Syria – A New Russian Asymmetric Challenge
September 30, 2015
Monday, at the United Nations, we all got to witness a rare spectacle: A set of dueling speeches delivered by Presidents Vladimir Putin and Barack Obama, leaders of Russia and the United States respectively, each blaming the other for a chorus of world problems and each describing the geopolitical situation in starkly different terms. Those of us who remember the Cold War came away with a distinct sense of déjà vu, of a world in which Russia and the United States were once again the two dominant powers, coequal in status, each vying to shape the fate of entire regions.
Of course, today’s Russia is a far cry from the former Soviet Union, and it is unlikely to become a peer competitor to the United States anytime soon. On nearly every accepted measure of national power, economic, military, and otherwise, the United States remains far and away the preeminent world power. Nevertheless, despite this disparity, Russia has recently managed to challenge U.S. power in ways that were inconceivable just a few years ago. And it has done so by employing a variety of asymmetric measures that have surprised U.S. policymakers and kept them off balance.
In Ukraine, Russia used its now familiar hybrid warfare tactics to rapidly seize control of Crimea and to engage in a low-intensity stealth campaign of rebellion in Eastern Ukraine, supported at times by direct intervention. All the while, Russia has denied any direct involvement, while keeping the conflict at a level of intensity below that which would trigger a more vigorous U.S. response. Meanwhile, Russia’s actions have severely undermined Ukraine’s efforts to integrate with the West.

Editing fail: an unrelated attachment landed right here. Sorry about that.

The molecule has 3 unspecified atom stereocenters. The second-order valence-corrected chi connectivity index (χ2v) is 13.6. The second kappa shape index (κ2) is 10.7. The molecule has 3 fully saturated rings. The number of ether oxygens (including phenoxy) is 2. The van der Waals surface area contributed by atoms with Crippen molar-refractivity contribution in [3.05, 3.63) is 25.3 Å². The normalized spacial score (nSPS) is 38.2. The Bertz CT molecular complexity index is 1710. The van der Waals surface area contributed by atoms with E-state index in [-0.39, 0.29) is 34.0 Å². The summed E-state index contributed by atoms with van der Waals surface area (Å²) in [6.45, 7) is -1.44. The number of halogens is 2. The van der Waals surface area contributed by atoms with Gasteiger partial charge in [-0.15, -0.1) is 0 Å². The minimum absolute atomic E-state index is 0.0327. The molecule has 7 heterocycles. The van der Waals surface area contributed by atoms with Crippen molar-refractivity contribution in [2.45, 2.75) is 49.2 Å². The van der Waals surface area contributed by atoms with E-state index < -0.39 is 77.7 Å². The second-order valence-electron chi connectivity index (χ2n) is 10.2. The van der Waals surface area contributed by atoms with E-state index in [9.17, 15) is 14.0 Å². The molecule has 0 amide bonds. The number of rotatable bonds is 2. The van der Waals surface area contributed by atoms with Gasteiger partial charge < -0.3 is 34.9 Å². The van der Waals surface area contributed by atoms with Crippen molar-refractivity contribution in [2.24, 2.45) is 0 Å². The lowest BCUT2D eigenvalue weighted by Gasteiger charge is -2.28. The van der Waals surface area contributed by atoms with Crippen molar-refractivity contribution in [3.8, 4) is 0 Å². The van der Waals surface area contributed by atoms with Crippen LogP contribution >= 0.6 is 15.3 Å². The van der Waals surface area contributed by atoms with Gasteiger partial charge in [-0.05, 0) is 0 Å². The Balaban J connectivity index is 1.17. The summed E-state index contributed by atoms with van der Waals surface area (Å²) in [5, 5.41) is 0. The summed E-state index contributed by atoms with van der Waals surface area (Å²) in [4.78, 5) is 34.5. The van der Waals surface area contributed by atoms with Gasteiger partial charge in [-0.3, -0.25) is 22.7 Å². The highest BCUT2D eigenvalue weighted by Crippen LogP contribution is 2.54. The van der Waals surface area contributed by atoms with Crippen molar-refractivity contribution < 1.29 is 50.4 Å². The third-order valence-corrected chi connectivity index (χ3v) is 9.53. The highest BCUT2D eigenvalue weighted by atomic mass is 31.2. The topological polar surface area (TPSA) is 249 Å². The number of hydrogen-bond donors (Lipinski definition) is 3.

Now in Syria, Russia has pulled off another coup. By the simple expedient of inserting Russian military forces into Syria, President Putin has managed to turn U.S. policy on its head, effectively shoring up Bashar al-Assad, complicating U.S. efforts to fight ISIS, while simultaneously ensuring that Russia’s interests are taken into account in any future settlement. Moreover, the mere presence of Russian combat aircraft in Syria makes it less likely that the United States and Turkey will move forward with plans to impose a no-fly zone, out of fear that Russian planes could be inadvertently targeted. Furthermore, Russia’s actions in Syria have forced the United States to reengage with Russia to avoid direct air encounters in Syria. And all of this was achieved without firing a single shot, although Russia has now reportedly begun to launch air strikes in Syria.
Of course, the common thread connecting the success of Russia’s actions in both Ukraine and Syria is that Russia, unlike other recent U.S. adversaries, remains a major nuclear power. The risk of escalation that implicitly underlies every potential conflict with Russia necessitates that the United States respond much more carefully to Russian initiatives. Ironically, due to its declining relations with the West, Russia is feeling less constrained these days; it has less to lose. So we may now be entering a period where Russian power is encountered more frequently, which should give us all pause.
Paul Schwartz is a senior associate with the Russia and Eurasia Program at the Center for Strategic and International Studies (CSIS) in Washington, D.C.
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